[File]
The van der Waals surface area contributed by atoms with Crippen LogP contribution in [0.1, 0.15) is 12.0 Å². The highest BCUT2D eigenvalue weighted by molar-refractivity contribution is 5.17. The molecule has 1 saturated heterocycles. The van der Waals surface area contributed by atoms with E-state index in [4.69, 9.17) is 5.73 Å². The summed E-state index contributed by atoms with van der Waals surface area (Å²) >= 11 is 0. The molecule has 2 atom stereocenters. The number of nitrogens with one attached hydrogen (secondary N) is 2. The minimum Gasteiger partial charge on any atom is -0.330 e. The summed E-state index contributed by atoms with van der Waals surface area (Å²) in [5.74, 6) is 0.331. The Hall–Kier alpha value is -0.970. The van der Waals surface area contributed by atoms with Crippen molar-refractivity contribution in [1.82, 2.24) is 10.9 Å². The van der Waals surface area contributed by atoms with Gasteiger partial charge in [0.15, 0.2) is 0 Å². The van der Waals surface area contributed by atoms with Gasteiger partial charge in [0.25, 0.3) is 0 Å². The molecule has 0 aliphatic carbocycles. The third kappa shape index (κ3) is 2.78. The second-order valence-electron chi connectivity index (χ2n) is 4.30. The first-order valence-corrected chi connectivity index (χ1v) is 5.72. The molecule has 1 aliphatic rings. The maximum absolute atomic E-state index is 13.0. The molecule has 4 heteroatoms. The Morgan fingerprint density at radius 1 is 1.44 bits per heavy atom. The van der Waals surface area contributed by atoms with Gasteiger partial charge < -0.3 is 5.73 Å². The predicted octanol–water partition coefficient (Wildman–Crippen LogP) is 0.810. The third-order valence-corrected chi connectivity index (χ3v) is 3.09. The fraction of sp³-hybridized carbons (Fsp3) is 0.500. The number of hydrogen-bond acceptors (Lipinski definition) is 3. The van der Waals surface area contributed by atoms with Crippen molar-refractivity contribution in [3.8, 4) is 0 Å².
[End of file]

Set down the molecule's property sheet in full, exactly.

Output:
The van der Waals surface area contributed by atoms with Crippen LogP contribution in [0.1, 0.15) is 12.0 Å². The highest BCUT2D eigenvalue weighted by molar-refractivity contribution is 5.17. The molecule has 1 saturated heterocycles. The van der Waals surface area contributed by atoms with E-state index in [4.69, 9.17) is 5.73 Å². The summed E-state index contributed by atoms with van der Waals surface area (Å²) >= 11 is 0. The molecule has 2 atom stereocenters. The number of nitrogens with one attached hydrogen (secondary N) is 2. The minimum Gasteiger partial charge on any atom is -0.330 e. The summed E-state index contributed by atoms with van der Waals surface area (Å²) in [5.74, 6) is 0.331. The Hall–Kier alpha value is -0.970. The van der Waals surface area contributed by atoms with Crippen molar-refractivity contribution in [1.82, 2.24) is 10.9 Å². The van der Waals surface area contributed by atoms with Gasteiger partial charge in [0.15, 0.2) is 0 Å². The van der Waals surface area contributed by atoms with Gasteiger partial charge in [0.25, 0.3) is 0 Å². The molecule has 0 aliphatic carbocycles. The third kappa shape index (κ3) is 2.78. The second-order valence-electron chi connectivity index (χ2n) is 4.30. The first-order valence-corrected chi connectivity index (χ1v) is 5.72. The molecule has 1 aliphatic rings. The maximum absolute atomic E-state index is 13.0. The molecule has 4 heteroatoms. The Morgan fingerprint density at radius 1 is 1.44 bits per heavy atom. The van der Waals surface area contributed by atoms with Gasteiger partial charge < -0.3 is 5.73 Å². The predicted octanol–water partition coefficient (Wildman–Crippen LogP) is 0.810. The third-order valence-corrected chi connectivity index (χ3v) is 3.09. The fraction of sp³-hybridized carbons (Fsp3) is 0.500. The number of hydrogen-bond acceptors (Lipinski definition) is 3. The van der Waals surface area contributed by atoms with Crippen molar-refractivity contribution in [3.8, 4) is 0 Å².